Recognising subtle forms of workplace discrimination

Author/editor: Jamie L. Gloor, Tyler G. Okimoto, and Michelle K. Ryan
Year published: 2024


Blatant acts of sexism are no longer tolerated in most workplaces, but that doesn’t mean that sexism has disappeared. Although most employees have experienced or witnessed workplace incivility, those experiences are more frequent among women and racial minorities. 'Selective incivility' (i.e., microaggressions directed toward marginalized groups) is the new, more subtle form of prejudice that is difficult to formally censor because the behavior is often ambiguous, and it is nearly impossible to prove discriminatory intent.

New research with Professor Michelle Ryan and collaborators shows that our identity (who we are) shapes our reactions to these ambiguous situations in our workplace (how we see things). In fact, it even affects our perceptions of discrimination. Specifically, when we highly identify with our workplace—a sense of attachment that ordinarily offers benefits for employee motivation and engagement—it can also hinder our ability to recognize mistreatment when it occurs.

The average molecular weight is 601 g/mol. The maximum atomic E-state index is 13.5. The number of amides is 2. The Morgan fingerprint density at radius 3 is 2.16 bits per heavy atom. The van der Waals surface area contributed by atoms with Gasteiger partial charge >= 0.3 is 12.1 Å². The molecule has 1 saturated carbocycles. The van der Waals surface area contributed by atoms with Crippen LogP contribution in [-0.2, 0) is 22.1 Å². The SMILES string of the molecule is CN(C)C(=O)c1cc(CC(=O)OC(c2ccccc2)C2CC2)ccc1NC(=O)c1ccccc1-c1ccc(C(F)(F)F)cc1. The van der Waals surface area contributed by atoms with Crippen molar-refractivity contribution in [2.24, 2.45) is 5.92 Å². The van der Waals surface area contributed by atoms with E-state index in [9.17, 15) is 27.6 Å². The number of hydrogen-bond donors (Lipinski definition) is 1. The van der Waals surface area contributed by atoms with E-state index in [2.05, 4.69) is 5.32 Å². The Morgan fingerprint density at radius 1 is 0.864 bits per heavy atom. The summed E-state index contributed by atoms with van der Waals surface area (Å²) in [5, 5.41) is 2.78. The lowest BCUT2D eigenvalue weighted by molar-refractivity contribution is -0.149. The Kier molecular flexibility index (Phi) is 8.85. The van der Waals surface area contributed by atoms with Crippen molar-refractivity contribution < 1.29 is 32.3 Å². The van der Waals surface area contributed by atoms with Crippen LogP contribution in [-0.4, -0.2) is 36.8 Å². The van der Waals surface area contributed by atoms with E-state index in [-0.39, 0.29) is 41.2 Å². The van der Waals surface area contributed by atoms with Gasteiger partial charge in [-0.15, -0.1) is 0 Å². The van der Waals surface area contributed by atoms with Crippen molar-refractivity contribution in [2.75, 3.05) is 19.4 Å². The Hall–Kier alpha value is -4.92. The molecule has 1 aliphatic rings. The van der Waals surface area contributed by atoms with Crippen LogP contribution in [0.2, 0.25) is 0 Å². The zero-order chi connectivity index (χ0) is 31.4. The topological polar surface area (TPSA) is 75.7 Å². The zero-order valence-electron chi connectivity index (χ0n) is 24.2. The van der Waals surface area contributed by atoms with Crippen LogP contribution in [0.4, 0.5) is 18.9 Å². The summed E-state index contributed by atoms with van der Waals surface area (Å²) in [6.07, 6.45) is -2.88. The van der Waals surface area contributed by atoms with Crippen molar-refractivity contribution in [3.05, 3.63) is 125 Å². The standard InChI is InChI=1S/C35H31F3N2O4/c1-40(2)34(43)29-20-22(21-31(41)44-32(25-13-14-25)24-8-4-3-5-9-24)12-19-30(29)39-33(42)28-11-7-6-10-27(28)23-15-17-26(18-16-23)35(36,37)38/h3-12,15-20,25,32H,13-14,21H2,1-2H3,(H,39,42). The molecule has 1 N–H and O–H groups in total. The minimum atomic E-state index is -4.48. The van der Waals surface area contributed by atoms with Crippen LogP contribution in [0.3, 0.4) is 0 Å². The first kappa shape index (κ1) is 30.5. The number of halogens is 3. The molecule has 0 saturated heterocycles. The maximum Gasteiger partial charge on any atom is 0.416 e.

The research investigated how employee identities can influence their reactions to witnessing other colleagues' mistreatment at work, including disrespect and incivility (aka "microaggressions") targeting women. Specifically, we examined the impact of: (1) identifying as a woman, (2) identifying as a feminist, or (3) identifying as a member of the organization.

The research analyzed longitudinal field data over the span of a year, and supplemented these findings with experimental studies, together capturing the reactions of 1,250 employees from Switzerland and the United States. Analyses revealed that a strong sense of belonging within an organization can paradoxically lead to a lower likelihood of recognizing and addressing discrimination against female colleagues.

Put simply, good employees may be wearing rose-colored glasses when it comes to seeing discrimination within their own workplace.

Fortunately, those same employees (men in particular) were also more likely to intervene once they recognized mistreatment. In other words, despite being generally blind to the bias, once highly identified male employees became aware of discrimination, they were more likely to censor it. However, highly identified female employees were no more likely to act once they saw discrimination (likely due to the social costs women face for complaining).

Updated:  20 May 2024/Responsible Officer:  Institute Director/Page Contact:  CASS Marketing & Communications